Earlier this month in Oklahoma, a $350,000 settlement was reached in favor of a woman who was seriously injured at a track-and-field meet held at a local school. According to a news source covering the case, the woman and her husband were attending the meet as spectators and were standing in a section that had been fenced off and specifically designated as a place for people to watch the event. However, during the meet, a student athlete threw a discus that traveled into the spectator area and struck the plaintiff.
The object that struck the plaintiff was a standard 3.5-pound discus that was plastic with a metal core. As a result of the incident, the 83-year-old woman suffered serious injuries, including a traumatic brain injury.
The woman and her husband filed a premises liability lawsuit against the school district as well as the Nebraska State Activities Association, alleging that the organizations failed to keep spectators safe. Specifically, the plaintiff and her husband claimed that there was not a sufficient barrier between the athletes and the spectators, that the organizations failed to warn spectators about the dangers involved, and that there was no safe area to observe.
After the incident, the school district moved the fence so that it was farther from where the athletes were competing. Warning signs were also posted along the fence, explaining that “spectators entering the discus and shot put venues assume all risk of danger incidental to the event including but not limited to the danger of being injured by equipment as well as flying discuses and shot puts.”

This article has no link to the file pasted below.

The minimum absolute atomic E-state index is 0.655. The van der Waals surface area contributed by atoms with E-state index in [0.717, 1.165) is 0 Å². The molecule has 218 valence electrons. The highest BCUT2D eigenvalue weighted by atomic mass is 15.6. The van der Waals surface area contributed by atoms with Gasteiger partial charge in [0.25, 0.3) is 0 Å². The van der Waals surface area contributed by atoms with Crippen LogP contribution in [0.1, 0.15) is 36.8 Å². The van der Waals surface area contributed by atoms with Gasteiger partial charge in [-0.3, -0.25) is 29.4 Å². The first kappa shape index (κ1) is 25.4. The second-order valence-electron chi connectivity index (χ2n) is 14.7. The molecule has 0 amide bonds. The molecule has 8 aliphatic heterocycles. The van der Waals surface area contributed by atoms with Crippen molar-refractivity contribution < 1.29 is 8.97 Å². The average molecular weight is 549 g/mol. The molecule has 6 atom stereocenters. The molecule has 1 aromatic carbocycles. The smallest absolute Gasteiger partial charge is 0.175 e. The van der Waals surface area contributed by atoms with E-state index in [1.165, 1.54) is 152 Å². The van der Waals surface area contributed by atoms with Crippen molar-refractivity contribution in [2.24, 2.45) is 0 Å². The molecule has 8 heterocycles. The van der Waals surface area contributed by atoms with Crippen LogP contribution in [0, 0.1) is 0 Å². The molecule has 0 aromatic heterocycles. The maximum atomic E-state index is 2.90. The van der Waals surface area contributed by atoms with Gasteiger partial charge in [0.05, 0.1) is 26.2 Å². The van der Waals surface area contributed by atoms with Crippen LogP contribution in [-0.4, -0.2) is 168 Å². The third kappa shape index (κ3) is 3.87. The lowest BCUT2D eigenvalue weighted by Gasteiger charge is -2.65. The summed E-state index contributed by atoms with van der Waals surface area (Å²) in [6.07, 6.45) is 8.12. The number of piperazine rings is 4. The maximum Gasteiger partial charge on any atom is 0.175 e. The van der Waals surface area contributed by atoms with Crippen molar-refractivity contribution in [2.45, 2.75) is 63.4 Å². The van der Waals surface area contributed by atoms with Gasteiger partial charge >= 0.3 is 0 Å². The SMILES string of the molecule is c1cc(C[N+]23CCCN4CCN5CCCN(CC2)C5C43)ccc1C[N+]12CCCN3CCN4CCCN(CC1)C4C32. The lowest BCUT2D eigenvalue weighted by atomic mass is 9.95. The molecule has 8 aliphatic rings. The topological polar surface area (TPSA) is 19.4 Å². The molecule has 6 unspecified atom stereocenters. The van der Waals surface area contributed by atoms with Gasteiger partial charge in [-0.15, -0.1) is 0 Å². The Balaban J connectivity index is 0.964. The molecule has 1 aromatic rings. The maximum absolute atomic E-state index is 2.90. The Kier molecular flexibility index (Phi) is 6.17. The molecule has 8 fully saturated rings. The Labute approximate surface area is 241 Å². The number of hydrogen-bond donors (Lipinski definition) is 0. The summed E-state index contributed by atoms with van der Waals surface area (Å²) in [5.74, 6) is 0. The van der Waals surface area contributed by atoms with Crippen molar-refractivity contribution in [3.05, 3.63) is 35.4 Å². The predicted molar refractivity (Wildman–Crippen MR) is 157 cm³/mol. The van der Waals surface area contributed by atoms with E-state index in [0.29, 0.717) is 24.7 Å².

While the case was scheduled for a jury trial, the parties reached a pre-trial settlement whereby the plaintiff would receive $350,000 for her injuries.
Premises Liability Lawsuits in Virginia
In Virginia, landowners and business owners have a duty to those whom they invite onto their property. While the level of duty required depends on the individual circumstances of each case, generally speaking, a property owner should eliminate all known dangerous hazards and warn visitors of the hazards that could not be cured or eliminated. In many cases, a premises liability defendant will seek to avoid liability by claiming that they were unaware of the hazard and therefore could not have remedied it or warned the plaintiff about it. While that is a valid defense in Virginia, the law does allow for liability to be based on constructive knowledge. Constructive knowledge only requires that a reasonable property owner “should have known” about the hazard, had they been diligent.
Have You Been Injured in a Slip-and-Fall Accident?
If you or a loved one has recently been injured in a Virginia slip-and-fall accident or any other accident that occurred on another party’s property, you may be entitled to monetary compensation. Skilled brain injury attorney Charles B. Roberts has extensive experience handling all types of personal injury matters, including premises liability cases. Call 703-491-7070 to schedule a free consultation with an attorney today.
See More Blog Posts:
The Importance of Medical Experts in Virginia Medical Malpractice Cases, Virginia Injury Lawyers Blog, March 27, 2017.
Federal Appellate Court Determines Government Is Immune from Liability for Bicycle Accident Occurring in National Forest, Virginia Injury Lawyers Blog, April 10, 2017.